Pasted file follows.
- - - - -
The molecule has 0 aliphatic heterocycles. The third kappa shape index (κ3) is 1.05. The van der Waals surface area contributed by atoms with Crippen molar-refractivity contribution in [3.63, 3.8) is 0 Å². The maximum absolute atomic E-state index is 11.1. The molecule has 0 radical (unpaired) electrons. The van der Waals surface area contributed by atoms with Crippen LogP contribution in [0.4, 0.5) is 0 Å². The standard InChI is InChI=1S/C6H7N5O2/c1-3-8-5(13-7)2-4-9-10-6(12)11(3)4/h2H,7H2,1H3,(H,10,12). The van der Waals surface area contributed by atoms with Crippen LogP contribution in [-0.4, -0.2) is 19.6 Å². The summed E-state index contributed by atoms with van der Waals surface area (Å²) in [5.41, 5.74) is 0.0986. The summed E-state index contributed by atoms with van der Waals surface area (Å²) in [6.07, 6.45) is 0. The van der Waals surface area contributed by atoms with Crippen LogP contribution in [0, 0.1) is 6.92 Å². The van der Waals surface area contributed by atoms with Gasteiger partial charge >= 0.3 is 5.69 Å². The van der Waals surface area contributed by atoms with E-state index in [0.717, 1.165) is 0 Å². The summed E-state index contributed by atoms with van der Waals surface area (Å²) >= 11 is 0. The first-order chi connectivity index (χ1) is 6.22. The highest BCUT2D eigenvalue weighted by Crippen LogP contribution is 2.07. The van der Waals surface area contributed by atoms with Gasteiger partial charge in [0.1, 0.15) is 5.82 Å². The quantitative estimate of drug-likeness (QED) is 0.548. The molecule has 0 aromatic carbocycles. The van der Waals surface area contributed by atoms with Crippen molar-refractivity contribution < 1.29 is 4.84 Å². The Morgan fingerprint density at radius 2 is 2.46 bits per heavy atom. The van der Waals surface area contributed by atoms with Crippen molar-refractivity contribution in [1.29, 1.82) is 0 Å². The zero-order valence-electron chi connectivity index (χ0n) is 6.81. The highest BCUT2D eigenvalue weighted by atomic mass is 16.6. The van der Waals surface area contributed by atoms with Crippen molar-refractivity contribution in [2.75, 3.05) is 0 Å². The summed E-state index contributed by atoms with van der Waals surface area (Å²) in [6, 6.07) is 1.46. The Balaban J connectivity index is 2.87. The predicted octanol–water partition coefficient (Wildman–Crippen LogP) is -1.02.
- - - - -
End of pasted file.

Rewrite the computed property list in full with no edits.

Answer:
The molecule has 0 aliphatic heterocycles. The third kappa shape index (κ3) is 1.05. The van der Waals surface area contributed by atoms with Crippen molar-refractivity contribution in [3.63, 3.8) is 0 Å². The maximum absolute atomic E-state index is 11.1. The molecule has 0 radical (unpaired) electrons. The van der Waals surface area contributed by atoms with Crippen LogP contribution in [0.4, 0.5) is 0 Å². The standard InChI is InChI=1S/C6H7N5O2/c1-3-8-5(13-7)2-4-9-10-6(12)11(3)4/h2H,7H2,1H3,(H,10,12). The van der Waals surface area contributed by atoms with Crippen LogP contribution in [-0.4, -0.2) is 19.6 Å². The summed E-state index contributed by atoms with van der Waals surface area (Å²) in [5.41, 5.74) is 0.0986. The summed E-state index contributed by atoms with van der Waals surface area (Å²) in [6.07, 6.45) is 0. The van der Waals surface area contributed by atoms with Crippen LogP contribution in [0, 0.1) is 6.92 Å². The van der Waals surface area contributed by atoms with Gasteiger partial charge >= 0.3 is 5.69 Å². The van der Waals surface area contributed by atoms with E-state index in [0.717, 1.165) is 0 Å². The summed E-state index contributed by atoms with van der Waals surface area (Å²) >= 11 is 0. The first-order chi connectivity index (χ1) is 6.22. The highest BCUT2D eigenvalue weighted by Crippen LogP contribution is 2.07. The van der Waals surface area contributed by atoms with Gasteiger partial charge in [0.1, 0.15) is 5.82 Å². The quantitative estimate of drug-likeness (QED) is 0.548. The molecule has 0 aromatic carbocycles. The van der Waals surface area contributed by atoms with Crippen molar-refractivity contribution < 1.29 is 4.84 Å². The Morgan fingerprint density at radius 2 is 2.46 bits per heavy atom. The van der Waals surface area contributed by atoms with Crippen molar-refractivity contribution in [1.29, 1.82) is 0 Å². The zero-order valence-electron chi connectivity index (χ0n) is 6.81. The highest BCUT2D eigenvalue weighted by atomic mass is 16.6. The van der Waals surface area contributed by atoms with Crippen molar-refractivity contribution in [2.75, 3.05) is 0 Å². The summed E-state index contributed by atoms with van der Waals surface area (Å²) in [6, 6.07) is 1.46. The Balaban J connectivity index is 2.87. The predicted octanol–water partition coefficient (Wildman–Crippen LogP) is -1.02.